Their F&B offering is the best of any London hotel.  I was not the happiest when Jean-Georges came to town, not because of the food itself, just the extremely uncomfortable furniture and inability to get anything but afternoon tea after 2:30.  Well, none of this has changed, but I still regularly go here as it’s just extremely good simple food.  There’s nothing pretentious about it or over-engineered, it’s just consistently brilliant.

They have also added a new bar called the Red Room, which I’ve been to see, but I’ve more chance of seeing prison bars than a hotel bar since becoming a parent.  Having said that, my favourite bar in London is between The Library at The Lanesborough and Coburg Bar at The Connaught.  There’s something extremely classy about the place.  Then there’s the Connaught Bar, which is loved by all, but my only memory is seeing Jeremy Irons in there and shouting “It’s Scar!”.  The Grill recently reopened after a two-year covid-induced hiatus; we ate there several weeks ago, but I was feeling so ill that I’ll reserve judgement until I go back, although my wife loved it.

Their recently opened patisserie is the best.  Truly.  I’d love it even more if they didn’t have to legally put the number of calories on dishes.  The only part I’m not keen on is Helene Darroze, although it recently won 3 Michelin stars, so what’d I know?  I’ve eaten there five times and only once did it impress, but I’ve not been in four years, since they substituted my lobster with cucumber by removing the lobster.  Yummy.

Then there’s the Aman Spa.  I have wasted many an hour down in the basement, where it resides.  The air temperature around the pool is so warm that I find it immensely relaxing to just lay down there, read all your lovely emails and ignore all of them.  If you do fancy getting in the pool it’s often so freezing that I have to build up the confidence to get in, then wimp out and just head to the steam room.  It’s nowhere near as feature-packed as The Lanesborough or Four Seasons Ten Trinity, but it does what I need it to, even if I’d love some more facilities.  I’ll put it on my wishlist now Maybourne have become experts in digging underneath hotels.

Lucie believes the spa therapists are amongst the best in London, and from my experience, during this stay, I can back that up.  I’ve had horrific back pain the last few weeks, having seen multiple specialists try and fix it; the pain came back on Friday and on Saturday I booked in for a quick treatment.  I’d give it a 0/10 for relaxing, but a 10/10 for impact, as all that pain I endured, had somehow prevented the pain I was feeling and I got off the table feeling 90% better.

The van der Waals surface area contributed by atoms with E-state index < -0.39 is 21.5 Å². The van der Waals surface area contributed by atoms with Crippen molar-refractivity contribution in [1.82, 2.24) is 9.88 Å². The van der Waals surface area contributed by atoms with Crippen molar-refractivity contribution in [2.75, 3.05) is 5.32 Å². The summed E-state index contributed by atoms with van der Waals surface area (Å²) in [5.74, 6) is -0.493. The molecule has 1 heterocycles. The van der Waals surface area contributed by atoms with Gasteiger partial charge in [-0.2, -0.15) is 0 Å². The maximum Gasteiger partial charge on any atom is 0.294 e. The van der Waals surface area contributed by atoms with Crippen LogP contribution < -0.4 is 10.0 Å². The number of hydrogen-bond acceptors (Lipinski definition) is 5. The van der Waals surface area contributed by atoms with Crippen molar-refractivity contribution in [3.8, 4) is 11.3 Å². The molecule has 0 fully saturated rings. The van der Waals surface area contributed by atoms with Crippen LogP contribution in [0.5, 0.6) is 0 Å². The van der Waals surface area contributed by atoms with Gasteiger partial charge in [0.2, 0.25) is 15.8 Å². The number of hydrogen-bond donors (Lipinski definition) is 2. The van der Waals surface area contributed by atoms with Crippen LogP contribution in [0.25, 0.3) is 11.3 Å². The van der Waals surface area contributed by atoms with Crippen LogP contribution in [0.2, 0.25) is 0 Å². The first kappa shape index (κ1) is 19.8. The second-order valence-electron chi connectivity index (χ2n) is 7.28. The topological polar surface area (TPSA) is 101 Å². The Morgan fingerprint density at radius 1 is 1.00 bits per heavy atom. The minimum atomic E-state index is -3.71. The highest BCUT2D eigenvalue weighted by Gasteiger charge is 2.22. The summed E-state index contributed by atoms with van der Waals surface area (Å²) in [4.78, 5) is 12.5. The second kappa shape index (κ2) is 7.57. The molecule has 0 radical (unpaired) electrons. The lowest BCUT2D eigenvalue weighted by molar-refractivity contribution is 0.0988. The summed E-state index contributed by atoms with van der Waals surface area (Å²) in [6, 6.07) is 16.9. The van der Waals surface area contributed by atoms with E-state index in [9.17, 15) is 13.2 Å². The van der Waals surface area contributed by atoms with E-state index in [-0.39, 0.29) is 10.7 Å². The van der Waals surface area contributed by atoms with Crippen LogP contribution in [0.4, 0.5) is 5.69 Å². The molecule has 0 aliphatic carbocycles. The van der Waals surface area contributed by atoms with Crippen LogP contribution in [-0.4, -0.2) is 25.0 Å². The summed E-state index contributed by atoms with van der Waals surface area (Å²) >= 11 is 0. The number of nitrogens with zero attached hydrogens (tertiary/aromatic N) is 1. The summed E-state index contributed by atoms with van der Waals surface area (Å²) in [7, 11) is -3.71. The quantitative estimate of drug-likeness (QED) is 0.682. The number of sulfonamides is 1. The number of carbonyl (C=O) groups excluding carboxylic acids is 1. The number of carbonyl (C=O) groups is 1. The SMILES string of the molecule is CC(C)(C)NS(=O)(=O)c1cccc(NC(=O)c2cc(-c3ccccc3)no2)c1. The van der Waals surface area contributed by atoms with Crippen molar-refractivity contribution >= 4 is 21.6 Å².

The future

With their sister properties The Berkeley and Claridge’s undergoing extensive refurbishments, including Claridge’s digging five stories down to add a new spa, inevitably it feels that The Connaught is next.  Even though they’ve added The Mews by buying next door, adding the patisserie by buying another neighbour, added The Grill and the Red Room, a refurbishment of the rooms is what’s needed most.  It seems logical it will come soon.  Yet the FT recently reported the magician behind all this is once again in a fight for his place within the company.  The Beaumont lost Corbyn and King and there was no recognisable difference, so I’ll try to remain optimistic, but there’s no doubt Maybourne is the company it is today because of Patrick McKillen.

The Good

  • Location
  • F&B

The Bad

  • All the rooms are going to underwhelm you – you need a suite

The Luxurious

  • Aman spa
  • Service
  • All the signature suites


My desire to stay in every room is like a bucket list for douchebags.  Mathematically I’m now 50% less douche for achieving it.  Now what have I got to aim for?  Do something nice for someone else?  Sounds awful.

The biggest problem with The Connaught is the entry rooms. I cannot emphasise this enough: only stay here if you’re in a suite.  If you’re budgeting less than £2,000/n then I would not recommend staying here.  The standard room categories, and even the traditional junior suites, are not going to give you a glimpse into why I think this hotel is so great.  In fairness, even some of the suites are not the best, so room selection is absolutely key.  Any of their Specialist Suites and you’re in luck.

So why stay here?  It has the best location, F&B and spa.  I won’t say it’s the best service, as historically The Beaumont wins that, but it’ll certainly be in the top three.  There are definitely hotels with many better attributes; The Lanesborough has much more refined rooms; the spa at The Bulgari is superior; pick one of many hotels and the views are better.  Overall though, this is the best hotel in London and The Mews is one of the best suites.  For myself, the service, familiarity and yes, occasional upgrades, add to it.

As for the debate, the answer is neither; the best room is still The Library.

Why Travel With Us?

  • We Get You

    As members of the same privileged communities we serve, we know what it takes to deliver extraordinary experiences.

  • Connections Count

    Dorsia Travel is always up to speed on the best places to go - and the agency’s clients are always assured the warmest of VIP welcomes.

  • Hands-on and Honest

    We deliver expert recommendations and guidance with unwavering honesty so you can enjoy the best experience with your friends and family.

Your Journey Begins Here

While every trip is fully bespoke and completely unique, Dorsia Travel doesn’t charge its clients fees; trips typically start at US$2,500 per person per day.

Contact Us

Tom Cahalan

Written by Tom Cahalan on 26th Apr '22

Dorsia Travel’s co-founder Tom Cahalan’s take on travel is reliably candid. Here’s his take on what’s good, bad, and luxurious.

More About Tom